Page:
World Borders: How to Get From Honduras to Nicaragua (Tegucigalpa to Leon)

World Borders: How to Get From Honduras to Nicaragua

World Borders: How to Get From Honduras to Nicaragua

Almost everyone you meet will travel through Central America overland and we did the same. We started off in Mexico City and crossed every border overland (except for the Belize to Honduras which was by boat). After exploring Tegucigalpa and staying in the Hotel Linda Vista, I decided to head straight for Nicaragua – I spent two full weeks in Honduras in the end including a week on Utila diving. There are a few different border crossings and options, but I decided to go from Tegucigalpa to Leon by bus, and I used the company Tica Bus – one of the most popular trans country bus companies in Central America.

Tica Bus Terminal in Tegucigalpa.

Tica Bus Terminal in Tegucigalpa.

Booking Your Bus Ticket
Apparently you can book the tickets online, and this may be essential during busy times and to make sure you get a seat. But I didn’t, I just decided to go to the Tica Bus Terminal in Tegucigalpa on the day I wanted to leave. Please be aware that the Tica Bus terminal in Tegucigalpa is nowhere near the city centre.

The Tica bus terminal in Tegucigalpa.

The Tica bus terminal in Tegucigalpa.

It has moved recently and a lot of the hotels and tour guidebooks (including Lonely Planet) are incorrect as they tell you it is  in the southern part of Comayaguela – it’s not. The Tica Bus terminal is now near the airport and I used a taxi to get there – around 7.30am.

Leaving my hotel in Tegucigalpa - Hotel Linda Vista.

Leaving my hotel in Tegucigalpa – Hotel Linda Vista.

I went up to the counter in the Tica Bus terminal and ordered a one way ticket to Leon in Nicaragua. I decided to stop off in Leon first – a city famous for its churches, rather than head straight to Managua, the capital city. The only thing about this decision – it is the same price to get to Leon as it is to go all the way to Managua (an extra hour or so in the bus). My bus ticket cost 420 Lempira (almost exactly $20 US). Payment is in cash onyl (USD also probably accepted). You’ll get issued with an exact seat number and ticket. I got my ticket at 8.15 am and the bus was due to leave at 9.30 am. As it got closer to 9.30 am, the bus tickets sold fast and eventually that bus was full.

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Between 8.15 and 9.30 I just stayed in the bus depot and had a coffee – I’d already had my breakfast at the hotel. You can go out into the nearby streets if you want and look for a coffee shop/cafe that is cheaper than the Tica Terminal but I had my big bags with me, my notepad out for blogging and I was happy enough. The bus arrived just after 9.30 am, with passengers already on it. I assumed they had travelled from San Salvador or San Pedro Sula.

The bus from Honduras to Nicaragua.

The bus from Honduras to Nicaragua.

Leaving Tegucigalpa, Honduras
I boarded and we left the capital city Tegucigalpa a bit later than expected, around 10.17am. The journey down to the border was smooth and scenic. I was next to a Honduran guy on the bus and we chatted a bit before I turned on my iPod.

Leaving Tegucigalpa, Honduras.

Leaving Tegucigalpa, Honduras.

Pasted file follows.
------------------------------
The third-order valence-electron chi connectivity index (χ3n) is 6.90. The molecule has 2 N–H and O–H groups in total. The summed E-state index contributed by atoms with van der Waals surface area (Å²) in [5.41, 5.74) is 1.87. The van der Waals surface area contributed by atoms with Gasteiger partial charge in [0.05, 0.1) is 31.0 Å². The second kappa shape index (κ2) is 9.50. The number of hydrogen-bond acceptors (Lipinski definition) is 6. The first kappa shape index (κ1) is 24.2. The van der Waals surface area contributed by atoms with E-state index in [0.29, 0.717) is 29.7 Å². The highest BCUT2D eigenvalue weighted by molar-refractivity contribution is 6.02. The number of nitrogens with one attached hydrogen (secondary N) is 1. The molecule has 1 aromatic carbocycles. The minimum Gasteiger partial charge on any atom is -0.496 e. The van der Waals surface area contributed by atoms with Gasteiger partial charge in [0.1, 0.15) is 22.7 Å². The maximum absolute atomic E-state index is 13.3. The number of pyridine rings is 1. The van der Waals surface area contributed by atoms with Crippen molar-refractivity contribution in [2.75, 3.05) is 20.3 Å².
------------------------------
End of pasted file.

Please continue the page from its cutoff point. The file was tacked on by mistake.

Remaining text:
Tegucigalpa to El Guasaule
Just before we get to El Guasaule, one of the two guys working on the bus comes and hands out immigration forms and asks for passports and money. There were about 2 or 3 other foreigners on my bus as I noticed and they had done as this guy had said, by handing over the money and their passports. For the meantime I didn’t. I always prefer to do these things myself, as you normally save money and get the real experience of doing the border crossing yourself. Local Hondurans were being charged $5 US to cover the border charges, and foreigners were being charged $15 US. (these are the charges both to leave Honduras and enter Nicaragua).

Money and documents ready to leave Honduras.

Money and documents ready to leave Honduras.

When you travel in Central America, the border guards can try to rip you off, as happened when I first entered Guatemala from Mexico, and when I crossed into Honduras from Guatemala at El Florido. I have heard that if you get off the bus and try to do things yourself, you may save $3 US and get it for $12. On this occasion, I oddly opted just to pay the money and be done with it. I kind of wanted to use up my Lempiras at the border by grabbing some snacks and drinks.

Leaving Honduras at El Guasaule.

Leaving Honduras at El Guasaule.

Leaving Honduras at El Guasaule
When we stop at El Guasaule, the guy on the bus takes the money and passports in one quick visit to the immigration offices to get all the stamps done. Everyone on our bus had given him their passports. So if I had chosen to do everything on my own, I probably would have saved $3 but would have had to do the queuing myself and probably hold the other passengers up. Our passports are all given an exit stamp, but not in our presence.

Exit stamp for Honduras at El Guasaule.

Exit stamp for Honduras at El Guasaule.

I used the time to make videos at the El Guasaule border exit point, take some photos and buy some drinks and snacks with my remaining Lempiras. I would wait until arriving in Nicaragua before getting my Cordobas. There are lots of kids and money changers hanging around the border – check their rates before changing money and be on the lookout for potential scams and thieves too.